Plenty of names were passed around on the first day of free-agency. Stephen Weiss signed with Detroit while Valtteri Filppula ended up in Tampa Bay. The St. Louis Blues were mentioned with these players throughout the day, but over-payment kept them away from putting pen to paper.
After the two top centers available were signed, Blues beat reporter Jeremy Rutherford reported that the Blues were “done for the day.” The only real top-six forward available was Toronto buyout Mikhail Grabovski, who Rutherford says that he doesn’t “get the impression that the [Blues] are interested in.”
Blues General Manager Doug Armstrong then made a surprise move, signing center Maxim Lapierre, formerly of the Vancouver Canucks. The 28-year old center was inked to a 2-year, $2.2 million contract, carrying a $1.1 million cap-hit per season.
Lapierre was used in the third-line center role for Vancouver, mostly spending time with Chris Higgins and Jannik Hansen. The three players combined for a gritty checking line that caused many power-plays for their team.
The Blues also signed UFAs Keith Aucoin (center; one-year, $625,000), Mark Mancari (winger; one-year, all terms not disclosed) and Alexandre Bolduc (forward; one-year, all terms not disclosed).
Although the Blues ended up with what most would consider depth signings, you can’t say the effort wasn’t there.
“We targeted two players, Stephen Weiss and Filppula from Detroit and we had good conversations with both of the players,” said Armstrong. “We made what we thought were strong presentations as far as term and dollars. We lost out on both players, but I think both players said …they appreciated our efforts.”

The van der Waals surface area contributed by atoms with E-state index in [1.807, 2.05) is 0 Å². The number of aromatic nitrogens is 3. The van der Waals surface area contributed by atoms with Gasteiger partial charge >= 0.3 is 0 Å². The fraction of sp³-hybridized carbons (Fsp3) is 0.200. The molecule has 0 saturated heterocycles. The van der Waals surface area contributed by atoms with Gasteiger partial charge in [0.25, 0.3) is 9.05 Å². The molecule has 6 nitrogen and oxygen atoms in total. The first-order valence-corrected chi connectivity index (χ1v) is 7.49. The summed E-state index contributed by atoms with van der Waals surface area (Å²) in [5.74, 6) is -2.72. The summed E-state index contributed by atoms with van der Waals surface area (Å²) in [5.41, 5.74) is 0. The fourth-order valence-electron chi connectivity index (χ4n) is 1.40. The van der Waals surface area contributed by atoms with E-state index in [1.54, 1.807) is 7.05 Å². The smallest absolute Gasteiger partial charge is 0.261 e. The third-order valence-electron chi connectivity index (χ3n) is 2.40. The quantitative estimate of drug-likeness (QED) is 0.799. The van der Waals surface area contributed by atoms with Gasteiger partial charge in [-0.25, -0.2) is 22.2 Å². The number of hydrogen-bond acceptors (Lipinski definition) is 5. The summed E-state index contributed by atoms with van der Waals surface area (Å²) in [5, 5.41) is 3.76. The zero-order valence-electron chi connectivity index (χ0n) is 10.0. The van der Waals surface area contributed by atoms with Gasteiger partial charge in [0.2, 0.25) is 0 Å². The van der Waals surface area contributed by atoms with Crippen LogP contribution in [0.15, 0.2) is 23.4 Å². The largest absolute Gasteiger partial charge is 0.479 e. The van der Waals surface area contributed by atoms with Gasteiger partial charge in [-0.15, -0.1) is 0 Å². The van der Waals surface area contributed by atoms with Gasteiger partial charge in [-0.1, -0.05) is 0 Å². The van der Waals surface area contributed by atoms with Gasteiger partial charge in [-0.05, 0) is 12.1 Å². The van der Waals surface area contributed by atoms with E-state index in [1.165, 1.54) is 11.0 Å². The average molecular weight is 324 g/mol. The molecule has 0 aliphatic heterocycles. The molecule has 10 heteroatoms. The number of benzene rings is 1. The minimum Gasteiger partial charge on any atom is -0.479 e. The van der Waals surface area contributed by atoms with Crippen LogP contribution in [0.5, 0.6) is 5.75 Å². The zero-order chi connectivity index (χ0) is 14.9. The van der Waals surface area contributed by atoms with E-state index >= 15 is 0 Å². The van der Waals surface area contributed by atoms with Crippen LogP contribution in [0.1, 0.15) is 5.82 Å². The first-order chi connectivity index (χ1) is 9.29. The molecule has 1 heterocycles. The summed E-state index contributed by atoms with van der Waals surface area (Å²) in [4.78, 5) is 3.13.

Rutherford added that the Blues GM had a certain number he would have been willing to pay the two free-agents.
Army said #stlblues valued Weiss and Filppula “at a certain value and we’ve got to stay true to that.”
— Jeremy Rutherford (@jprutherford) July 5, 2013
Although some people may label the Blues as “losers” on the first day of the free-agency period, Armstrong’s integrity is commendable. Weiss signed a five-year, $24.5 million contract ($4.9 million cap-hit), despite having 61 points in just 97 games spanning over the last two seasons. His annual $4.9 million salary makes him comparable to some high NHL talent that had successful 2012-13 seasons, including Dallas Stars forward Jamie Benn (33 points in 41 games), Pittsburgh Penguins winger James Neal (36 points in 40 games) and Selke Trophy finalist Patrice Bergeron (32 points in 42 games).
Filpulla’s contract will pay him $25 million over five years ($5 million cap-hit). He scored just 17 points in 41 games while mostly on Detroit’s third line last season.
Vincent Lecavalier, a recent buyout of the Lightning, was signed by the Philadelphia Flyers to a five-year, $22.5 million contract before free-agency began. The Blues were reported as possible suitors for the four-time NHL All-Star but could not pay the steep price that the Flyers were willing to give.
You can’t say the Blues haven’t tried. Armstrong has been active in pursuing a top-two center but has refused to pay the high rates. With defenseman Alex Pietrangelo, forward Chris Stewart and goaltender Jake Allen all remaining as unsigned RFAs, Armstrong has a cap to think about. After trading defenseman Kris Russell to the Calgary Flames, the Blues are about $12 million below the cap. The team needs to be prepared for the likely scenario where their RFAs are awarded offer sheets.
Although the signings were minimal, it is difficult to call today a failure for the Blues franchise.
I am a former NHL media member and reporter for the St. Louis Blues, working for various media outlets. Currently, I am an NHL News Writer and Editor for The Hockey Writers. I live in St. Louis and work as a freelance copywriter in numerous industries.